Wednesday, March 4, 2009

Sacrifice - Judaism 101

A revJohn reader recently asked me about a source for the Jewish understanding of sacrifice. Like Christians, I'm sure the answer would vary, depending of the Jewish community sourced. But here is one site, Judaism 101, that provides a helpful look at the concept of animal sacrifices. The article points out that Jews do not now offer animal sacrifices because the authorized place of sacrifice, the Temple in Jerusalem, was destroyed by the Romans in 70 C.E. The author of this entry believes, however, that when the messiah comes, sacrifices will resume. Until then, forgiveness for Jews is obtained through repentance, prayer, and good deeds. See the article here.

It is helpful for me to see that after 2,000 years the concept of animal sacrifice is still seen, in some Jewish communities, as something that God desires. So it is not surprising to me that first century Jews who actually approached God in this manner and who became followers of Jesus of Nazareth and who struggled to find meaning to his cruel and horrific death, would conceptualize this event as "blood sacrifice" and as an "atonement for sin."


jakemaxwel said...

The whole sacrifice thing leaves me cold. It was very much a part of the pagan tradition. I teach Julius Caesar to sophomores (and yes, I love teaching the play). I find it timely every time I teach it, and that is once a year for 15 or so years, and I am always struck by how Caesar sends to the soothsayer and how a pig when sacrificed to Apollo reveals sacred signs in his entrails! Shakespeare shows it to be just one of many warnings that would have allowed Caesar to thwart fate.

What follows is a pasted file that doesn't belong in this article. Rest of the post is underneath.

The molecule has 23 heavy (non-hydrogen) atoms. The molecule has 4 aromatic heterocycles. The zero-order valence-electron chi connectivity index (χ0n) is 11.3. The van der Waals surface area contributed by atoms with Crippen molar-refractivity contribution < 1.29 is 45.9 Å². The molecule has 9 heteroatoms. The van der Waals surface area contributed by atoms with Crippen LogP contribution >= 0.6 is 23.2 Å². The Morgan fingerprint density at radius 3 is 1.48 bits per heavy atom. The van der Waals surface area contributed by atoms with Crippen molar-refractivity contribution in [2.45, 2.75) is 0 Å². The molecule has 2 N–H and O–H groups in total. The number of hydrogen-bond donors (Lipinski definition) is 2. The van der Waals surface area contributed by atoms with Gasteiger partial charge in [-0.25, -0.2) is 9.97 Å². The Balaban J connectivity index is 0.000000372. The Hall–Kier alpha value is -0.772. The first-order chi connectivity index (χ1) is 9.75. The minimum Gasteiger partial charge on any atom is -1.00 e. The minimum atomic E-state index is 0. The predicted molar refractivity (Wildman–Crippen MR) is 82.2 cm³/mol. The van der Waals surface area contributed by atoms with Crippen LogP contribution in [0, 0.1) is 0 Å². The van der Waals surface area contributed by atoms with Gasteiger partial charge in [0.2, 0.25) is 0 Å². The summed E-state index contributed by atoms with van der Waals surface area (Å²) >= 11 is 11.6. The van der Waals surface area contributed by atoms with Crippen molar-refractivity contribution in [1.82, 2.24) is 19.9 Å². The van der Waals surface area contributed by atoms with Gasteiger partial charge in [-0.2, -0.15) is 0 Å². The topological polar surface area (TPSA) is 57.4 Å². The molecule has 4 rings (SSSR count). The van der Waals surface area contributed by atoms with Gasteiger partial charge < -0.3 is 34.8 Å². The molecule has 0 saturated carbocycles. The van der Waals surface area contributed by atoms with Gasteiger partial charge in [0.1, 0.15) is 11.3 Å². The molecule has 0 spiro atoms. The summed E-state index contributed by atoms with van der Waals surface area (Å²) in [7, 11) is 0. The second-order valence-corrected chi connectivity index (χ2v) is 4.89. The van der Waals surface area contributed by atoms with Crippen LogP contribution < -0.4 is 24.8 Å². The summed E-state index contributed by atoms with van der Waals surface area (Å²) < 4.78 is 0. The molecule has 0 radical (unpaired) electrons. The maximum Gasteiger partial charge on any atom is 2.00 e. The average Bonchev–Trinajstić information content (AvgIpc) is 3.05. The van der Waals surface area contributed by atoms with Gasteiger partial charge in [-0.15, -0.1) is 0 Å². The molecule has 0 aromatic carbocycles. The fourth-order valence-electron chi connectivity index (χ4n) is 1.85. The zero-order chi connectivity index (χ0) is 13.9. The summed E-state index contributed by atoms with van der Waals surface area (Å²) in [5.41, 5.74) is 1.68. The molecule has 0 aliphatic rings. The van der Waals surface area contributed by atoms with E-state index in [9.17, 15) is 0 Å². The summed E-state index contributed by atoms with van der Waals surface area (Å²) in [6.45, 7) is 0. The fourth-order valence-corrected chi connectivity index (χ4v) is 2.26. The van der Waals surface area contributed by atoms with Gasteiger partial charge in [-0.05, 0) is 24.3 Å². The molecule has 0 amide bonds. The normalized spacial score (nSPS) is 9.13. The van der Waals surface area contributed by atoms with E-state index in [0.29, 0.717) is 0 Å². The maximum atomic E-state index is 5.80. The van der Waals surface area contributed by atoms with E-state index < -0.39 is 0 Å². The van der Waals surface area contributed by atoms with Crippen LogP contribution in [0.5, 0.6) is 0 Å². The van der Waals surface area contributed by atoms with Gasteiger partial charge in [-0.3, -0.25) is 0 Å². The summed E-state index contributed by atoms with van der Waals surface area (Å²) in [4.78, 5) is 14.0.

And when it comes to atonement for sin, I am like many others. The sin of the world--the Middle Passage, the Holocaust, child abuse,etc., etc.--is something so horrible I cannot wrap my mind around its horror. I also cannot wrap my mind around its redemption. I guess it is just the age old question: why does a loving God allow such suffering?

revJohn said...

I fully agree. We are so far removed from the conceptual world of "blood sacrifice" that for many of us this is no longer a helpful way of speaking about God and the work of Christ. Based on what we know of Jesus and the God who he addressed as Father, what other concepts might prove more meaningful to our own culture and world view?